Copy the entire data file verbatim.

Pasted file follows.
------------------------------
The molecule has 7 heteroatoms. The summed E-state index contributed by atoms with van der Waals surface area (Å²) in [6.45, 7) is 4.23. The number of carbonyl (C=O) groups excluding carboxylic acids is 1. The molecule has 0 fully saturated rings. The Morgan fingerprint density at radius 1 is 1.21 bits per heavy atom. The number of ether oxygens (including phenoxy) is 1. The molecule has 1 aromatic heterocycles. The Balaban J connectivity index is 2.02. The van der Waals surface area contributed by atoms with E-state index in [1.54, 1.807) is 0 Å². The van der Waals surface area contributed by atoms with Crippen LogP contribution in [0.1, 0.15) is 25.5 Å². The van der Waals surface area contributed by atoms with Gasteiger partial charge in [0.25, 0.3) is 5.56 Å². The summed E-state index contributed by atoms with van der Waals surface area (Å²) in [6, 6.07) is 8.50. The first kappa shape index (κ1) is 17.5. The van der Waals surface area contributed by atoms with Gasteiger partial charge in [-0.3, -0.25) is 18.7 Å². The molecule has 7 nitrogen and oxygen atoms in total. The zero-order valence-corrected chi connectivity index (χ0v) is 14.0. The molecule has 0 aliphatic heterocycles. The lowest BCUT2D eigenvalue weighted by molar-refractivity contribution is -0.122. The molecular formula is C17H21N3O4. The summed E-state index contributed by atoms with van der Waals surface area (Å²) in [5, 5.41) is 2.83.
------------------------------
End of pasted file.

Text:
The molecule has 7 heteroatoms. The summed E-state index contributed by atoms with van der Waals surface area (Å²) in [6.45, 7) is 4.23. The number of carbonyl (C=O) groups excluding carboxylic acids is 1. The molecule has 0 fully saturated rings. The Morgan fingerprint density at radius 1 is 1.21 bits per heavy atom. The number of ether oxygens (including phenoxy) is 1. The molecule has 1 aromatic heterocycles. The Balaban J connectivity index is 2.02. The van der Waals surface area contributed by atoms with E-state index in [1.54, 1.807) is 0 Å². The van der Waals surface area contributed by atoms with Crippen LogP contribution in [0.1, 0.15) is 25.5 Å². The van der Waals surface area contributed by atoms with Gasteiger partial charge in [0.25, 0.3) is 5.56 Å². The summed E-state index contributed by atoms with van der Waals surface area (Å²) in [6, 6.07) is 8.50. The first kappa shape index (κ1) is 17.5. The van der Waals surface area contributed by atoms with Gasteiger partial charge in [-0.3, -0.25) is 18.7 Å². The molecule has 7 nitrogen and oxygen atoms in total. The zero-order valence-corrected chi connectivity index (χ0v) is 14.0. The molecule has 0 aliphatic heterocycles. The lowest BCUT2D eigenvalue weighted by molar-refractivity contribution is -0.122. The molecular formula is C17H21N3O4. The summed E-state index contributed by atoms with van der Waals surface area (Å²) in [5, 5.41) is 2.83.